Robotic Fingertip Outperforms Humans In Feeling Textures

By Chelsea Whyte on June 19, 2012 6:00 PM EDT

BioTac Robotic Finger
Like the human finger, the BioTac sensor has a soft, flexible skin over a liquid filling. (Photo: USC)

What does a robot feel? Usually, not much. But with a new tactile sensor built by researchers at the University of Southern California, a robot's sense of touch is even more sensitive than a human's.

Like a human finger, the BioTac sensor has a soft, flexible skin over a liquid filling. It can tell where and in which direction forces are applied to the fingertip and even measures the temperature of items the robot touches.

The sensor mimics the human fingertip right down to the artificial fingerprints that increase the robot's sensitivity to vibration, which helps in identifying textures. These vibrations are detected by a hydrophone - a small microphone usually used to pick up sound under water - inside the bone-like core of the finger, and though the artificial intelligence copies a human's sense of touch, the sensors in the robot's finger are even more sensitive than a human fingertip is to these vibrations.

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Robots with the sense of touch may seem unnecessary, or even slightly creepy, but the researchers say this touch technology could be used in consumer product testing, personal assistive robots, or human prostheses.  

"If you have ever had your fingers so numb from the cold that you couldn't feel things, your hands are almost useless, if you can't feel what you're touching, it slips, you can't do things, it's as if you're paralysed," said Professor of Biomedical Engineering Gerald Loeb, according to The Daily Mail. "By adding tactile sensing to prosthetic hands you can overcome that problem."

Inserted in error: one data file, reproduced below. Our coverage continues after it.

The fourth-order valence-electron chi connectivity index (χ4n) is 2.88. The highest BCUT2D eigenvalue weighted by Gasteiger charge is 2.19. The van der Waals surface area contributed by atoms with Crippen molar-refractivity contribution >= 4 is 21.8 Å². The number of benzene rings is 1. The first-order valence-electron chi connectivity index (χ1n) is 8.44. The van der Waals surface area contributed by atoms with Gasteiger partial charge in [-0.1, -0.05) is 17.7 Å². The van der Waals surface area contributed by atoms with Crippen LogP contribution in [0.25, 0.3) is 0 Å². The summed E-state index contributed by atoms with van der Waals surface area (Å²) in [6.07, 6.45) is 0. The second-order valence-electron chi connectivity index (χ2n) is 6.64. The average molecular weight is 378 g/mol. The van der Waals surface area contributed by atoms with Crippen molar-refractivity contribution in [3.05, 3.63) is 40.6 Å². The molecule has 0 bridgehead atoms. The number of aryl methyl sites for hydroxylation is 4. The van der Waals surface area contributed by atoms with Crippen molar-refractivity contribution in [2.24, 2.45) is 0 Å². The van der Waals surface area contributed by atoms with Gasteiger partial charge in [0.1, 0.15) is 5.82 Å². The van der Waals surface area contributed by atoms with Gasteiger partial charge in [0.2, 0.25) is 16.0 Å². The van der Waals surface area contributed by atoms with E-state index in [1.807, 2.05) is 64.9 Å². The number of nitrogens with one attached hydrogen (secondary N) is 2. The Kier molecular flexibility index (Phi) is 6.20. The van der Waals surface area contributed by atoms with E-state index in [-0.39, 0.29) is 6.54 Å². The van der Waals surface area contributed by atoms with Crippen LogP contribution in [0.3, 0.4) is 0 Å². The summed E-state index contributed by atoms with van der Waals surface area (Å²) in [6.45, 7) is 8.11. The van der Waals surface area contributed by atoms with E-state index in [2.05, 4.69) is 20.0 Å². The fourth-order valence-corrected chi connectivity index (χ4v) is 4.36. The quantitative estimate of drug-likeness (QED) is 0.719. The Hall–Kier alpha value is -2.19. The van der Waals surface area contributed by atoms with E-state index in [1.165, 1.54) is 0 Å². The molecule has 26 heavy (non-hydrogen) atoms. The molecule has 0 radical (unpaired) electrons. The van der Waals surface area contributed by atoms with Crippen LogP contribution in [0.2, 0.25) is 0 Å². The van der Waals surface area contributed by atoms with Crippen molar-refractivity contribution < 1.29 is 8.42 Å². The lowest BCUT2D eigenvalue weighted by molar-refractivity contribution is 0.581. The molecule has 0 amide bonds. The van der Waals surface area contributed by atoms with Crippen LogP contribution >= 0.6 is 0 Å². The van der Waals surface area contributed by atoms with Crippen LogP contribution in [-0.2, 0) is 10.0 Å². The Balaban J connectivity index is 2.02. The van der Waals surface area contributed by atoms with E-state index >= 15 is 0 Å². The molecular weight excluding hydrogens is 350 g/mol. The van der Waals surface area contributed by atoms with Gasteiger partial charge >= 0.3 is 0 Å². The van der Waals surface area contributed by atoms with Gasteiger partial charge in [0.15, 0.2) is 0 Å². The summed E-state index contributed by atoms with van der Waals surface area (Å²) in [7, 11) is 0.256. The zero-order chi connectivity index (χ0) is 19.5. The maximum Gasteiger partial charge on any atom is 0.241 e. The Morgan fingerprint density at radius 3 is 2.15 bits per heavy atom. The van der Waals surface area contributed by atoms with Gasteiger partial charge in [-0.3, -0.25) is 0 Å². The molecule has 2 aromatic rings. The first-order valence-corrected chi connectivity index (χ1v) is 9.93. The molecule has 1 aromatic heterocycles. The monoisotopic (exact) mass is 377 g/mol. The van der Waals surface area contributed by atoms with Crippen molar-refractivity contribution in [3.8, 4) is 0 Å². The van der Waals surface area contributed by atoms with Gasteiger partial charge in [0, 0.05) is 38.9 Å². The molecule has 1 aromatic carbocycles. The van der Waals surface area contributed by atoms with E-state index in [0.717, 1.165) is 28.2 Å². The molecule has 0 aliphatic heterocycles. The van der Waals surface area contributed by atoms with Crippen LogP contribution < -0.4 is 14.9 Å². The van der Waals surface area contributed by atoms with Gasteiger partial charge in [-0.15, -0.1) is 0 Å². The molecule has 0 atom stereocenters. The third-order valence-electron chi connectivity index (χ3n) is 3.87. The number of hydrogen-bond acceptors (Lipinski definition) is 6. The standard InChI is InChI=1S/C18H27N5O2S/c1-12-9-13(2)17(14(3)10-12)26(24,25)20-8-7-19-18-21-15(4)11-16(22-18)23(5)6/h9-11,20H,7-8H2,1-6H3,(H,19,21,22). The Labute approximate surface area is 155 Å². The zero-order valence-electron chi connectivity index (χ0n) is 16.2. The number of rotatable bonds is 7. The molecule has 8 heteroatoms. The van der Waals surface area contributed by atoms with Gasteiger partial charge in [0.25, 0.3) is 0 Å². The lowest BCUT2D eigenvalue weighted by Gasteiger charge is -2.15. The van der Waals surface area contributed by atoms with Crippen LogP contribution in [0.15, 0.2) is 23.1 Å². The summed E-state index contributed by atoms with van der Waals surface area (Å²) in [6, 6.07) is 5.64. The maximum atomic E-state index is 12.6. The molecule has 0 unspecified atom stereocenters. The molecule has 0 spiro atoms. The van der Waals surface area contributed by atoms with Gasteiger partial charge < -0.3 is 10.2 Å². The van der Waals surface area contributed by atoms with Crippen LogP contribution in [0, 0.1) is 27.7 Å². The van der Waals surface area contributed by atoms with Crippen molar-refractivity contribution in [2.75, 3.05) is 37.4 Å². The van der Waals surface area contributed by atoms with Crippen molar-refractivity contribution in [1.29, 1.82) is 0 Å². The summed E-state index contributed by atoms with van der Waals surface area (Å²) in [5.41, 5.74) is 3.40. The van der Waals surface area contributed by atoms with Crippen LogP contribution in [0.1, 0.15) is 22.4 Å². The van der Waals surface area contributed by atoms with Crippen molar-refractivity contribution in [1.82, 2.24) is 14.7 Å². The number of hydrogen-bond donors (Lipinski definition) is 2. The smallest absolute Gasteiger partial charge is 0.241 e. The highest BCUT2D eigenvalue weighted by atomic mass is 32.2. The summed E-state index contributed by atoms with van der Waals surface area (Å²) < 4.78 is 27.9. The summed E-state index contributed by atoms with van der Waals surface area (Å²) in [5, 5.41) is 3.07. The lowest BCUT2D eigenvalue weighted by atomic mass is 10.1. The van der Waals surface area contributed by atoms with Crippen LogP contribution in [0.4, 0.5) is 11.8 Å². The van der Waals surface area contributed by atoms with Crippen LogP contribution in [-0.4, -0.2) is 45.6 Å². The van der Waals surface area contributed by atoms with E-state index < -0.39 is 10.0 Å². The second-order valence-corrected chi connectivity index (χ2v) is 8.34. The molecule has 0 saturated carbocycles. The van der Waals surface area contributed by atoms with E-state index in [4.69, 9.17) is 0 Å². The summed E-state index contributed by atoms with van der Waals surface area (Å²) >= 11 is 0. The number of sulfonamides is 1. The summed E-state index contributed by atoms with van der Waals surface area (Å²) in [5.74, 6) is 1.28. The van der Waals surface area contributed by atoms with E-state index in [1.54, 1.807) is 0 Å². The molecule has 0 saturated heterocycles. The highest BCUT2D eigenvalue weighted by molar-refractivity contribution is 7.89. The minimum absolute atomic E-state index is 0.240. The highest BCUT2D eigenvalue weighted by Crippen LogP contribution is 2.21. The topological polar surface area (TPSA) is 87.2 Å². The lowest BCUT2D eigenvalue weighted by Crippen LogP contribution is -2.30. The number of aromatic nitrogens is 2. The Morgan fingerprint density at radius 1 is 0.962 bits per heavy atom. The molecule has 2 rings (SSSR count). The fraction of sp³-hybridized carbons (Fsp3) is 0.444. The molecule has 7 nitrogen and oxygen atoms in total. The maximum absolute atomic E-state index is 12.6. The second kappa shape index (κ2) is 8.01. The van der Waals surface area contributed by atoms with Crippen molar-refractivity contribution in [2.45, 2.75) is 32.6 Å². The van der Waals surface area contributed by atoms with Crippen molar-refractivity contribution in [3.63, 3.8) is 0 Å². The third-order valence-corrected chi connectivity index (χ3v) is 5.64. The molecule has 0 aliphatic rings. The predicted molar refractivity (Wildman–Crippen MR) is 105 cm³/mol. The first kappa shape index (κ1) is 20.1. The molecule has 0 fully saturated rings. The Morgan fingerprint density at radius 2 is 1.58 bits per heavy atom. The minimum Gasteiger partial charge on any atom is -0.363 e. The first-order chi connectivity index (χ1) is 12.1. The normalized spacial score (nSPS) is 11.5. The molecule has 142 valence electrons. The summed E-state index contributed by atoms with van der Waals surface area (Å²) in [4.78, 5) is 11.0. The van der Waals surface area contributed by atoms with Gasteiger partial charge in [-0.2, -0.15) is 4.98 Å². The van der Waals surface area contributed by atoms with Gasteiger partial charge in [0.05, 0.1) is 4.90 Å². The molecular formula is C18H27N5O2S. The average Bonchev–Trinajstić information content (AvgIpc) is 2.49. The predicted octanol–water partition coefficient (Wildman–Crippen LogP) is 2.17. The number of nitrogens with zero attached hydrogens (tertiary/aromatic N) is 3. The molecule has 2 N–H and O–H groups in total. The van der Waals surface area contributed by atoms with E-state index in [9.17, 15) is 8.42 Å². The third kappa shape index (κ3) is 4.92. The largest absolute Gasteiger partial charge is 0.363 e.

The specialized robot was tested on 117 common materials gathered from fabric stores, hardware stores, and stationary stores. When the robot touched one material at random, it was able to correctly identify the material 95 percent of the time after making five exploratory movements. It was rarely confused by pairs of similar textures, but these were between materials that even humans couldn't distinguish at all.

This isn't the first attempt to give robot's a sense of touch, reports GizMag. From hexagonal plates that sense proximity and temperature to artificial skin constructed from nanowires, many technologies have attempted to bring feeling to the fingers of robots. But the performance of BioTac may outshine the others. 

"It's a new class of device," Loeb said. "There are no tactile sensors on prosthetic hands or on industrial robots because there haven't been any sensors. So coming up with the applications, the algorithms, the kinds of work that we're producing in this paper, there are the opportunities now to do things that have never been done before." 

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